The initial situation

  • Previous standard: zinc coating (applied by electroplating, thickness 8 - 12 µm) with chromate layer (0.3 µm)
  • This surface finish has proven to be optimal for mechanically stressed components
  • Good corrosion protection, up to 100 hours until occurrence of white rust (salt spray test according to DIN 50021)
  • The decisive factor for good corrosion protection is the ″self-healing effect″ of the chromate layer in case of damage: the Cr(VI)-ions ″flow″ to the damaged area and close it up. This effect can only be achieved with Cr(VI)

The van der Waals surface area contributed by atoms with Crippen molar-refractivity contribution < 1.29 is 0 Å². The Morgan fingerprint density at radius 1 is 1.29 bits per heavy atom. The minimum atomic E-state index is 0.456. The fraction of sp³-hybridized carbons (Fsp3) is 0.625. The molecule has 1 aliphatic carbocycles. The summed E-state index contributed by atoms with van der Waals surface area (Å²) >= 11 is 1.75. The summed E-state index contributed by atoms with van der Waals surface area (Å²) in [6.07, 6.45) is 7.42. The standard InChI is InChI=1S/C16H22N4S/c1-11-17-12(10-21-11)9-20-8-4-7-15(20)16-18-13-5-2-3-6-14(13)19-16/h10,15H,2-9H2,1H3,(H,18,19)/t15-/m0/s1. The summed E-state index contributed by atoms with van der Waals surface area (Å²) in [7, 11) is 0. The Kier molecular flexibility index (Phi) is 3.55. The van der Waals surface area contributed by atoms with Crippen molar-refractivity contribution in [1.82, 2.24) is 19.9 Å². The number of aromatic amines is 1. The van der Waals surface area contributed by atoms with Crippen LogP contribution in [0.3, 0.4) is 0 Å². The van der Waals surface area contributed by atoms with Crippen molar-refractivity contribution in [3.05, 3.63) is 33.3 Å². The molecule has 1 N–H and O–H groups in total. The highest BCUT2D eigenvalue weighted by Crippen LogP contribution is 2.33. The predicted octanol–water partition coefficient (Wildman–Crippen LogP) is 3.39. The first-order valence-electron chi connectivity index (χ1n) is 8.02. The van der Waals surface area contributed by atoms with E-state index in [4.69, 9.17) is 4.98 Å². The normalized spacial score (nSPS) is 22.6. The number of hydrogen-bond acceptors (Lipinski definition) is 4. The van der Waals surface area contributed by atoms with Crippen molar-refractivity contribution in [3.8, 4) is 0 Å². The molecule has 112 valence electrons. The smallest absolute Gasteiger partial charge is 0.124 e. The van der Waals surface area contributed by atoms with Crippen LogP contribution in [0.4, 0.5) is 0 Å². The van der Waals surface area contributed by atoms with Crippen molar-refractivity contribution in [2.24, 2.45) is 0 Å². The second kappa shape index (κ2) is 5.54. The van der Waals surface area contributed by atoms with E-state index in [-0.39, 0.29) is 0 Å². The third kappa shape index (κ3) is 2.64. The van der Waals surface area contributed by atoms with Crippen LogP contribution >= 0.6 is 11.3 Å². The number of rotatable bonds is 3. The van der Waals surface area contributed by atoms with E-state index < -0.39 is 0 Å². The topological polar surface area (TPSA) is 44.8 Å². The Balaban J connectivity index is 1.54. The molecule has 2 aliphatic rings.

The problem (zinc)

  • The basic is the same zinc layer as used in yellow chromizing.
  • Instead of the chromate layer, a passivation and additional sealing layer is used.
  • Should the sealing layer be damaged, corrosion problems are the consequence.
  • In this case, there is no ″self-healing effect″ as there is with a Cr(VI) surface.

The solution: plus

  • A zinc-nickel basic layer is many times more corrosion resistant compared to zinc.
  • A passivation with subsequent sealing provides a higher gloss finish and improves frictional properties.
  • Zinc-nickel does not develop pronounced white rust like zinc, but merely a light grey haze.